It’s now less than six months until GDPR comes into effect and dramatically alters the way organisations collect and process data. In order to aid Irish organisations’ preparations for the impending legislation, AMI recently hosted a GDPR breakfast seminar in the Fitzwilliam Hotel – GDPR: The Final Countdown. We’ve put together some of the key points made by our speakers for those who missed it. If you were lucky enough to be in attendance at the information-packed event, read on for a recap of a terrific morning.
Ignorance is not a defence
Faye Thomas, business manager at AMI, first addressed the crowd, giving an overview of the event and introducing the guest speakers.
First up, Pearse Ryan, partner at Arthur Cox Solicitors, delivered a detailed overview of the legal obligations facing companies under GDPR. Following a dreaded cyber event, there is a potentially long list of contacts who need to be notified, from the Central Bank of Ireland, to the Gardaí, to the Data Processor or Data Controller. Once GDPR comes into force, organisations will need to be aware of what their obligations are, including exactly who they need to contact.
A standout takeaway from the talk was the potential for organisations to in fact commit a criminal offence through the mishandling of data. Organisations are obligated to report a data breach and failure to do so – be it through ignoring the law or being unaware of it – could constitute a criminal offence. One thing is clear: ignorance of your obligations will not be accepted as a defence. Don’t stick your head in the sand when it comes to GDPR, be aware of the requirements and comply.
Disposal – an overlooked area
Don’t panic. That was the first message from Steve Mellings, founder of Asset Disposal and Information Security Alliance (ADISA) and COO of DP Governance Limited. The GDPR deadline (25th May 2018) is not doomsday. For those organisations already working towards existing data protection laws, the new regulation is simply an extension requiring some additional business changes. However, those organisations not complying with existing data protection laws face a significant business transformation project.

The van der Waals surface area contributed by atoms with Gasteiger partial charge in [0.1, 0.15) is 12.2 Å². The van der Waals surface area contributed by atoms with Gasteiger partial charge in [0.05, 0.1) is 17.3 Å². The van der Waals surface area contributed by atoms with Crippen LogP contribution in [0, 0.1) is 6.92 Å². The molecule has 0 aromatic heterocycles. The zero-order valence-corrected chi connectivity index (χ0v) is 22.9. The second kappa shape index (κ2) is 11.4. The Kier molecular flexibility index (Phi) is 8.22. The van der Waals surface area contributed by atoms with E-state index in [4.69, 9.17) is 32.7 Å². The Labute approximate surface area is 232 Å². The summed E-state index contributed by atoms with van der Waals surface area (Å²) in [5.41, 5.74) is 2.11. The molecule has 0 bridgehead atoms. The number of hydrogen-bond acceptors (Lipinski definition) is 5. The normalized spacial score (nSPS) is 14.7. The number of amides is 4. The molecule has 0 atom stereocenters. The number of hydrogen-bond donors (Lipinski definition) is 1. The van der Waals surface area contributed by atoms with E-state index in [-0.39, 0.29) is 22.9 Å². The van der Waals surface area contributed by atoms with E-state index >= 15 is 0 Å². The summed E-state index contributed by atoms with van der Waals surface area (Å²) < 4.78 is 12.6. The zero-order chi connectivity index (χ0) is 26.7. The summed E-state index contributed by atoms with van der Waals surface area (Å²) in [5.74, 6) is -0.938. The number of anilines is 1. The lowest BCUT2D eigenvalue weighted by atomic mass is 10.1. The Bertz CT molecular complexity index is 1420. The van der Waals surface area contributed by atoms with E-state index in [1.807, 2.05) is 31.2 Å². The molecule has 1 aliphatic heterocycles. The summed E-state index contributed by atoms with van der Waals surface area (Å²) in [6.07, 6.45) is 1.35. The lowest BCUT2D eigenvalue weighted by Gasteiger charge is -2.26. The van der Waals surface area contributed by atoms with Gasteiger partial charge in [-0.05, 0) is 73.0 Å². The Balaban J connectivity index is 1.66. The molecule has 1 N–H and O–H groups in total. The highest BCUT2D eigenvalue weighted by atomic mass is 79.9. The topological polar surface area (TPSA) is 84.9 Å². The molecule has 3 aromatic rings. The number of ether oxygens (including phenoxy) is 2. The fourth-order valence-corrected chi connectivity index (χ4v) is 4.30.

One area where many businesses tend to struggle is where they engage with third parties to perform services which impact on data. The erasure or destruction of data is an aspect of data processing in which companies have been performing particularly poorly. Studies have shown that 16% of companies have suffered a data breach due to improper disposal and over 40% of hard drives purchased from auctions still hold data. Working with an ADISA-accredited IT disposal provider ensures businesses peace of mind when disposing old IT equipment.
AMI’s recent survey on IT disposal practices produced some similarly troubling findings for Irish organisations. Paul Hearns, editor of TechPro magazine, presented an overview of some of the most interesting results of the survey. Among the findings was the fact that 32% of companies that use third-party IT retirement companies don’t get formal confirmation that their data has been completely erased. In addition, 25% of companies admitted to leaving end-of-life IT assets on premise for more than one year.
These findings support the argument that Irish companies are overlooking IT disposal when it comes to data protection and their preparations for GDPR. While organisations shouldn’t panic in the run up to the GDPR deadline, now is the time to act and take responsibility for the complete and safe erasure of data.
We want to thank our three guest speakers for providing an information-packed morning and for helping Irish businesses face GDPR more prepared. Another huge thank you is due to all in attendance who engaged with our speakers in a meaningful and insightful Q&A following the presentations. If you would like any further details on the topics discussed, or would like to enquire as to how AMI can help your business get GDPR ready, contact us today or get an IT disposal quote.